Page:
Human rights group says children working NC tobacco fields - - Columbia, South Carolina |

Human rights group says children working NC tobacco fields

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An international human rights group issued a report Wednesday claiming children as young as 7 years old are working in tobacco fields in the United States. An international human rights group issued a report Wednesday claiming children as young as 7 years old are working in tobacco fields in the United States.

An international human rights group issued a report Wednesday claiming children as young as 7 years old are working in tobacco fields in the United States -- claims that are hotly contested by local farmers and tobacco groups in North Carolina.

The nearly 200-page report from Human Rights Watch says the organization interviewed more than 140 children between the ages of 7 and 17 years old working on farms in North Carolina, Kentucky, Tennessee and Virginia. Human Rights Watch said the average age of those interviewed was 15, and the average age when they started working was 13.

The report says 80 children worked in North Carolina, 46 were in Kentucky, 12 in Tennessee and three were in Virginia. Eight children worked for less than a full week on farms, and four of the youngest children worked with their parents "sporadically and without pay."

One of the children, 15-year-old Grace S., told Human Rights Watch that she started working in tobacco farming in North Carolina because she "wanted to help out my mom, help her with the money."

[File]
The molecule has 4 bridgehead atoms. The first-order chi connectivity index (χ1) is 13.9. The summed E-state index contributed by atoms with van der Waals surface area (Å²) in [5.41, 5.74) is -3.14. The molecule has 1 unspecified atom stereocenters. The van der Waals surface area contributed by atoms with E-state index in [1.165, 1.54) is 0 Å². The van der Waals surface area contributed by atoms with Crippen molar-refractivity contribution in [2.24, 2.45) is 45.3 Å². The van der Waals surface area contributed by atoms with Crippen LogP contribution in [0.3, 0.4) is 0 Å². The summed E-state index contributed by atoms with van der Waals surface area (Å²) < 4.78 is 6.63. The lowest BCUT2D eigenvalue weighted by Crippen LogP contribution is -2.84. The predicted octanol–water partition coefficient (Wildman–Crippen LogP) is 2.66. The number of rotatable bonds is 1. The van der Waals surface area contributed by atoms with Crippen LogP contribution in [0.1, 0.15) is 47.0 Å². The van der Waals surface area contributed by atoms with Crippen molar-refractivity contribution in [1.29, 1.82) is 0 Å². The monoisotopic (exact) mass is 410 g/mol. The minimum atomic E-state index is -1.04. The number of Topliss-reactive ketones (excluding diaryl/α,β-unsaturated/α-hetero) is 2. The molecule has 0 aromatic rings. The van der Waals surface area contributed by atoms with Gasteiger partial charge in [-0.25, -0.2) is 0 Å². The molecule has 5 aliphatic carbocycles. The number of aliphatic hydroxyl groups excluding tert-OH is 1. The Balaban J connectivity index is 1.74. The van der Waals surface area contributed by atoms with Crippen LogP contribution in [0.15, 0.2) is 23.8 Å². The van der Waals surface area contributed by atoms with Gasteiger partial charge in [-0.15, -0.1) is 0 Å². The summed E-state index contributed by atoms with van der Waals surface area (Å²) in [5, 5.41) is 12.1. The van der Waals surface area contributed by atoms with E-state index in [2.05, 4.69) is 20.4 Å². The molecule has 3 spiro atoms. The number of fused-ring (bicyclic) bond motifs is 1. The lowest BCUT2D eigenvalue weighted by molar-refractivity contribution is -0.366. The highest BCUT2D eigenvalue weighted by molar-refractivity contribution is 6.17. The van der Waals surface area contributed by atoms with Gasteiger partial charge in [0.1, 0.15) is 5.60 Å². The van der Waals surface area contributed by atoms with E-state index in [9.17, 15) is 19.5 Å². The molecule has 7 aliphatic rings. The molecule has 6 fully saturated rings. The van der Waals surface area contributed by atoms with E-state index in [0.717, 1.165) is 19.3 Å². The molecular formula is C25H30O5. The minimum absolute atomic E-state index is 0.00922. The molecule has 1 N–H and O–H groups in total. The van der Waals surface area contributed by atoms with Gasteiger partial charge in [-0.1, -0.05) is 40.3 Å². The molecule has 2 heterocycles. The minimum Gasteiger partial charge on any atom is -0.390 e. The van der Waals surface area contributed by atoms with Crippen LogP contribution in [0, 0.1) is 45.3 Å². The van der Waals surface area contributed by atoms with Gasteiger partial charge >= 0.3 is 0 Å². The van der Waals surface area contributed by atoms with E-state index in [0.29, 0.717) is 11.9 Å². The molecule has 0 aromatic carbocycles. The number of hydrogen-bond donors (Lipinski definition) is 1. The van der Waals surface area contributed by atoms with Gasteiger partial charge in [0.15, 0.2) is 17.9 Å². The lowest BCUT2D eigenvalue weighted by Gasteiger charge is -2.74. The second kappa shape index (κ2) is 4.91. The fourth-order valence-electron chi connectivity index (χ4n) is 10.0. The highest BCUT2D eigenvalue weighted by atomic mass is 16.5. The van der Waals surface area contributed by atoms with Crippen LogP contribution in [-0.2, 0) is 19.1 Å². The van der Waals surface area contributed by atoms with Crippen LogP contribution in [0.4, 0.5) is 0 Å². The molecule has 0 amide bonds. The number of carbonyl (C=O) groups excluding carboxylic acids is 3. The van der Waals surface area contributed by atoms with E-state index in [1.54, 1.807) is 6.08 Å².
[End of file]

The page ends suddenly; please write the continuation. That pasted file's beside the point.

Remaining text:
The report also says the children harvesting tobacco get covered in pesticides and have no protective gear to keep them safe from absorbing nicotine through their skin while they harvest the leaves. It said that 97 out of 133 children from all of the states reported feeling sick while working on the farms, and that their symptoms were "consistent with acute nicotine poisoning."

Human Rights Watch said it did not ask eight of the children it interviewed if they ever felt ill.

"I wore plastic bags because our clothes got wet in the morning," 14-year-old Fabiana H. told Human Rights Watch said of working on a Lenoir County farm. "They put holes in the bags so our hands could go through them. It kept some of my clothes dry, but I still got wet.

"Then the sun comes out and you feel suffocated in the bags. You want to take them off."

Emilio R., a 16-year-old who is a seasonal worker in Lenoir County, told Human Rights Watch that he sometimes had headaches that could last up to two days.

"With the headaches, it was hard to do anything at all," Emilio R. said. "I didn't want to move my head."

The Tobacco Growers Association of N.C., however, contests that the Department of Labor recorded only one incident of child labor violations in the state, and that was during the 2012 crop season. The group said the departments of labor are required to make unannounced inspection visits to farms in order to assure compliance.

"The fact that HRW points to 141 incidents of children working in a farm environment should be considered as isolated and rare occurrences in the United States and most certainly in North Carolina," the Tobacco Growers Association of N.C. said in a statement. "The findings in this report should be viewed in this country as the exception rather than the norm."